Real name Kent Manning, Bravado is a blatant parody of the Silver Age Superman with a hint of some Golden Age sensibilities. "The world once thrilled to the exploits of the great champion known as Bravado. When his popularity waned (and his “asking price” dropped), the Hero Business employed his services as a super-hero consultant. But even on the downside, Bravado’s name recognition scored high in their focus groups. He’s become the official face of the Hero Business, a fact that doesn't sit well with all the employees. It takes some coddling to manage the blustery Bravado, an out-of-touch narcissist living in the past. He often remembers the good ol’ days when 'real men didn’t wear Kevlar'. He’s still dating his reporter girlfriend, Trixie Templeton, but their relationship is a dysfunctional cycle of dishonesty and suspicion."
Lowe provided the voice of Space Ghost on the cult hit "Space Ghost: Coast to Coast", and when I read Bravado's lines in the web comic, I immediately thought of Lowe. His voice is just perfect for this guy.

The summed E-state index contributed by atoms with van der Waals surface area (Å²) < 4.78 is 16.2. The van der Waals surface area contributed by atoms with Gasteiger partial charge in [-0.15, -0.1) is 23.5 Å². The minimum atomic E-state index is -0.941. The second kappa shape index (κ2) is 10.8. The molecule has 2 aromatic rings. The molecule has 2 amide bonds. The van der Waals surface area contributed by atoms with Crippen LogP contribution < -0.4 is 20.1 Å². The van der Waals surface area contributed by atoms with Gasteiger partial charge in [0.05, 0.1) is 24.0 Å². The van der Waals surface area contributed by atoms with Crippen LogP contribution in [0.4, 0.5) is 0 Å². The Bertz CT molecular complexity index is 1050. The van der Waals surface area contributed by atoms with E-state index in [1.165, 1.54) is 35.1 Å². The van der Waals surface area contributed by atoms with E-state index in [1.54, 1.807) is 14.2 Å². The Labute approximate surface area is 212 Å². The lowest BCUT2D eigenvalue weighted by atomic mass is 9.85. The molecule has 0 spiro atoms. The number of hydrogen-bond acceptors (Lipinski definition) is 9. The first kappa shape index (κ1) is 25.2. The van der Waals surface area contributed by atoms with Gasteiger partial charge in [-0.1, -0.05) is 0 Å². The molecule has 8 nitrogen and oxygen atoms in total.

Rob Paulsen as the voice of Dr. Eli Malefactor, head of R&D
"Once a grandiose super-villain, the down-on-his-luck super-genius decided to reform and now works as the Head of Research & Development at the Hero Business. Eli always fancies himself the 'smartest one in the room,' and is notorious for his long-winded and flamboyant pronouncements. He also finds it difficult to work with his one-time arch-enemy, Bravado. Eli’s mind is a tremendous asset, but he bears watching. Has he reformed completely? Or will he occasionally sabotage The Hero Business?"
For choosing Paulsen, I was inspired by a past role of his (Dr. Scratchinsniff on Animaniacs) and a recent role (Baron Strucker on the Super Hero Squad Show), and thought he'd do great as this uber-blatant spoof of Lex Luthor (the mad scientist version).
Troy Baker as the voice of Simon Perch, marketing director